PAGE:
Created by Luke Cresswell and Steve McNicholas
REVIEW DAVID ZAMPATTI
Perth is having a run of shows from what might be called the International Cirquet.
These high-production, big-top inspired extravaganzas follow in the footsteps of Cirque du Soleil (whose own Michael Jackson - the Immortal arrives here in a month). Empire, which finishes a long run at Crown on Sunday, August 25, is all about the acrobats; the clowns were here recently in the outstanding Slava's Snowshow; and now we've got people who bang things together in the latest version of Stomp.
Stomp is one of the most venerable and successful of the type. Launched in Britain in 1991 by Luke Cresswell and Steve McNicholas (who, I note with happy admiration, was an original member of the much-loved Flying Pickets), it now has five companies on the road around the world, and returns here for the fourth time.
It's trained its audience well. There was much hootin' and hollerin' from the stalls as the eight-strong company banged, crashed and walloped their way through a dozen or so routines, mostly in overdrive.
The hook - and it's a good one - is to make noise on "found" objects, so there's much banging of tins and steel drums and shopping trolleys, bits of pipe and even more unlikely instruments. It's wordless, and all but tuneless, but it's appealingly democratic and liberating. The message is that rhythm is everywhere if you choose to make it - and it's free.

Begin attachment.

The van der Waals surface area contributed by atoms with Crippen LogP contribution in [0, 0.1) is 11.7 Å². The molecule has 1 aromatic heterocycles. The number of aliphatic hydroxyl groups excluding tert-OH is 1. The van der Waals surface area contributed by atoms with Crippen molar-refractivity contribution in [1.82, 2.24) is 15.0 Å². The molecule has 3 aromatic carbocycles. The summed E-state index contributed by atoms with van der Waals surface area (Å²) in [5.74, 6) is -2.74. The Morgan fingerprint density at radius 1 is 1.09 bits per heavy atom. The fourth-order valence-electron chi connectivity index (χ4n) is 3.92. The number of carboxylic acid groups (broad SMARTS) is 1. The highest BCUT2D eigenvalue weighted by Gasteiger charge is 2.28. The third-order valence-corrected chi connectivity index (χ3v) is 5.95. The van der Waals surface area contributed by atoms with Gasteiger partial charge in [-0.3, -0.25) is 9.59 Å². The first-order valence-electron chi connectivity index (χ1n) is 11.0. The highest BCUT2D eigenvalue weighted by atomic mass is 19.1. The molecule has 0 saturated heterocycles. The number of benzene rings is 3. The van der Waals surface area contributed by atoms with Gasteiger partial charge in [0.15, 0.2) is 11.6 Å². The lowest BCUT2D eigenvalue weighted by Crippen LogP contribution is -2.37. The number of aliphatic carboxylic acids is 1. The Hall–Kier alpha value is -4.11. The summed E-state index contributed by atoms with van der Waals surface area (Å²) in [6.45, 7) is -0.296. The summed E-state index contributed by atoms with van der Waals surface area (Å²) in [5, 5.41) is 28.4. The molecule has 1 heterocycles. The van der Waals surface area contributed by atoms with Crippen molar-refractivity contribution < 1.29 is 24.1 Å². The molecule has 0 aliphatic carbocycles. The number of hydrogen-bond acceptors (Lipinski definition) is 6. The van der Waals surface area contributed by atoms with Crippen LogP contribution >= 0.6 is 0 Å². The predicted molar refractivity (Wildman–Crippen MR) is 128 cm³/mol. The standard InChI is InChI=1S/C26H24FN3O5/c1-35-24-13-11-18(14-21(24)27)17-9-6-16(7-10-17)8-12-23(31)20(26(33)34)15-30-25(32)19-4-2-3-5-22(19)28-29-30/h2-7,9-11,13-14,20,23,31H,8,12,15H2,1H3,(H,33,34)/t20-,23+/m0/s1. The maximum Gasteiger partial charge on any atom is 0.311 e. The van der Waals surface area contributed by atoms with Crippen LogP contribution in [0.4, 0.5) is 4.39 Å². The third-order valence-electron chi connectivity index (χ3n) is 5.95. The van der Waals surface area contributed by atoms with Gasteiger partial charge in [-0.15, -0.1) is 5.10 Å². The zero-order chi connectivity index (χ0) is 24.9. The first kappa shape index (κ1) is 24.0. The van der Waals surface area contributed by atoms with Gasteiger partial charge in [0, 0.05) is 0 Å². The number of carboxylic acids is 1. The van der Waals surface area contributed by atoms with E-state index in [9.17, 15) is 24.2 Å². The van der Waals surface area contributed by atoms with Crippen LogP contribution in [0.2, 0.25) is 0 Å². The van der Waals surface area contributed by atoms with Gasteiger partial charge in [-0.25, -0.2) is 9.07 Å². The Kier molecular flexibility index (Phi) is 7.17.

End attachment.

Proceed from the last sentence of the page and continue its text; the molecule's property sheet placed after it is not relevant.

The show's other liberating message is about body shape and size. This is no cast of elfin ballerinas or, with one spectacular exception, strapping hoofers. Stomp has all sorts (a couple of whom seemed to be exerting themselves far more than is healthy for blokes of their, um, magnitude).
All of which gives the show an authentic street feel, anchored by the performers' tight musicality and some good old-fashioned Laurel and Hardy humour, often perpetrated by the fat guy (Gus Little) on the hapless fall guy (Paul Bent).
It's also generous, with plenty of nods and winks to the front rows and a fair bit of very impressive audience participation, cajoled and adjudicated by the big guy (Cameron Newlin) who opens and closes proceedings and acts as the de facto MC. The rest of the opening-night company (the cast rotate each performance), including the tiny, no-holds-barred Leilani Dibble, are more intent on banging and crashing than byplay, but that's fine.
Look, I'd rather spend 90 minutes on the rack than locked in a room with, say, the Freo Sambanistas, and, for all its skill, inventiveness and muscle power, even Stomp wore me down after a while.
One little, quiet routine with a row of cigarette lighters flickering in the dark was as sweet as a Christmas carol, and the pulverising rubbish-can finale was as rousing for me as it clearly was for an up-and-cheering audience, but I confess to checking my watch a couple of times. It was a bit too long before the stomping stopped.Stomp ends on Sunday.